In hip-hop you can be anything. What you look like is the least of it: Fetty Wap has one eye. Gucci Mane has an ice cream cone tattooed on his face, and theyre both still great, he says. Thats what I love about hip-hop: it challenges the norms of what we, especially as black men should be and look like. It welcomes the freaks and the ones who havent been heard.

    Is that what Atlanta is doing? I dont want to say its necessary, but it is absolutely necessary, he says. Welcome to the future.

    Atlanta continues on FX tonight at 10pm ET

    Best TV of the week: fall series premieres are finally upon us

    The Good Place, This Is Us, Lethal Weapon, MacGyver, and all the other new shows youve been waiting for are finally here


    Monday 19 September

    Kevin Can Wait

    Havent you been clamoring for Kevin James to return to television so that he can annoy his out-of-his-league wife with his wild macho antics just like he did on The King of Queens? Well, apparently someone has. Here James plays a cop who retires to live the good life but instead ends up sucked into his familys drama. CBS at 8.30pm EST

    The Good Place

    Finally someone created a project worth of Kristen Bells comedic genius. The Veronica Mars star plays Eleanor, a selfish woman mistakenly sent to heaven, and Ted Danson plays Michael, her guardian angel trying to keep her on the straight and narrow. More Kristen Bell is like a gift from God or creator Mike Schur (The Office, Parks and Recreation). NBC at 10pm EST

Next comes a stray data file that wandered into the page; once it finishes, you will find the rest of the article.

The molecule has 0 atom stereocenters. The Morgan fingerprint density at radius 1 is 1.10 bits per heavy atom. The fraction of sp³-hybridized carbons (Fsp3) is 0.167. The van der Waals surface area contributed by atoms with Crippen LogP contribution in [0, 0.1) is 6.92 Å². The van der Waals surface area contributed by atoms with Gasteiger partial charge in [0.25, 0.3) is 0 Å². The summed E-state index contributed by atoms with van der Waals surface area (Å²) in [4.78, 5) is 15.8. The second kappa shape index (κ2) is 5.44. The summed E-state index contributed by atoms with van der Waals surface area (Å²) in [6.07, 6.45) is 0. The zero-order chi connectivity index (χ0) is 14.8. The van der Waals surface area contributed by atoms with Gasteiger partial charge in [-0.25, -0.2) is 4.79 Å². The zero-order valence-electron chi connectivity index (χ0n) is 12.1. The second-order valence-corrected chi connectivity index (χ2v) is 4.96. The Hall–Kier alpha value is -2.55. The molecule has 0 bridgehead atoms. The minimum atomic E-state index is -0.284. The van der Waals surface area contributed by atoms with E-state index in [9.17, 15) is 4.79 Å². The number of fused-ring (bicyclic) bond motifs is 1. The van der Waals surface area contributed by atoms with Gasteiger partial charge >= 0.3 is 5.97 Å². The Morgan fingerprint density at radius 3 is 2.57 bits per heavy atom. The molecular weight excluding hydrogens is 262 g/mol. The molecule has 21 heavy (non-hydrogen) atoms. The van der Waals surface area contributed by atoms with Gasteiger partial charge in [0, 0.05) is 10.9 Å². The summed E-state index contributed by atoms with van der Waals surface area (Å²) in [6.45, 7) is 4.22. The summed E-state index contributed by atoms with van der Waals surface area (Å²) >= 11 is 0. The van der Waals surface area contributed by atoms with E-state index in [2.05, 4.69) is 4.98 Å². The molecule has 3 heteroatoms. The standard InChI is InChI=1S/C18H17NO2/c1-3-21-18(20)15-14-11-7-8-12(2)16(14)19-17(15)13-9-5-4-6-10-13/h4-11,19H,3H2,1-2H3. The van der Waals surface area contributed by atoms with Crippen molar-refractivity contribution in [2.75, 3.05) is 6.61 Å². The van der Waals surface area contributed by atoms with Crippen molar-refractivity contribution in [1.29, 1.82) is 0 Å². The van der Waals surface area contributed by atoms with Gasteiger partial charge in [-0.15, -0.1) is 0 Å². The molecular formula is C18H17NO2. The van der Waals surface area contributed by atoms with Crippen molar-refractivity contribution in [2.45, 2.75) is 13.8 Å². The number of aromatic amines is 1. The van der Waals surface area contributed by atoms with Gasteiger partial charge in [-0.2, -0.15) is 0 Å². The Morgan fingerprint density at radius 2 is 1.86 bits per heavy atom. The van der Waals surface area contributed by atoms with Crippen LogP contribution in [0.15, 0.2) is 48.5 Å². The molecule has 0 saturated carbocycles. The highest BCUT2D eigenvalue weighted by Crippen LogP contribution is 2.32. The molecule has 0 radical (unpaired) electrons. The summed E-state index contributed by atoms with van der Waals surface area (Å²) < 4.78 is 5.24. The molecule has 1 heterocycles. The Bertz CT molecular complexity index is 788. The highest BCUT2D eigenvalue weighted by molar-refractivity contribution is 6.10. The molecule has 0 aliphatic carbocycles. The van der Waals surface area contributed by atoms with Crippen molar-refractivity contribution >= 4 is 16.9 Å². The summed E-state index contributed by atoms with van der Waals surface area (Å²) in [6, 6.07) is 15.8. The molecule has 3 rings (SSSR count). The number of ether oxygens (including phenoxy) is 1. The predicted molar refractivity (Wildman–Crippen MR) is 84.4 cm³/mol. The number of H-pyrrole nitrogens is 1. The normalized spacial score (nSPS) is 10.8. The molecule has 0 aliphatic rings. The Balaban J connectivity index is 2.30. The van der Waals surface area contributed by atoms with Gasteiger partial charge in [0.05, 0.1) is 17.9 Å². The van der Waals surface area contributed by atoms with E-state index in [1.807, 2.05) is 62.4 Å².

Tuesday 20 September


    Wanna know what Dr Phil did before he became Oprahs go-to guy and daytimes baldest talkshow host? He ran a jury consulting business and they made this show based on his life. Michael Weatherly plays the Dr Phil character, but with way more hair and far less drawl. CBS at 9pm EST

    This is Us

    Considering this is the most watched trailer of the new fall season, it must mean that people are really excited about a drama about peoples lives connected by nothing but a shared birthday, including a couple welcoming a new child, a TV star ready to quit, his twin sister who is looking for romance, or a man hunting down his long-lost father. Its either that or they really like Milo Ventimiglias bare bum. Either way, this is getting tons of buzz and some of the best reviews of the season. NBC at 10pm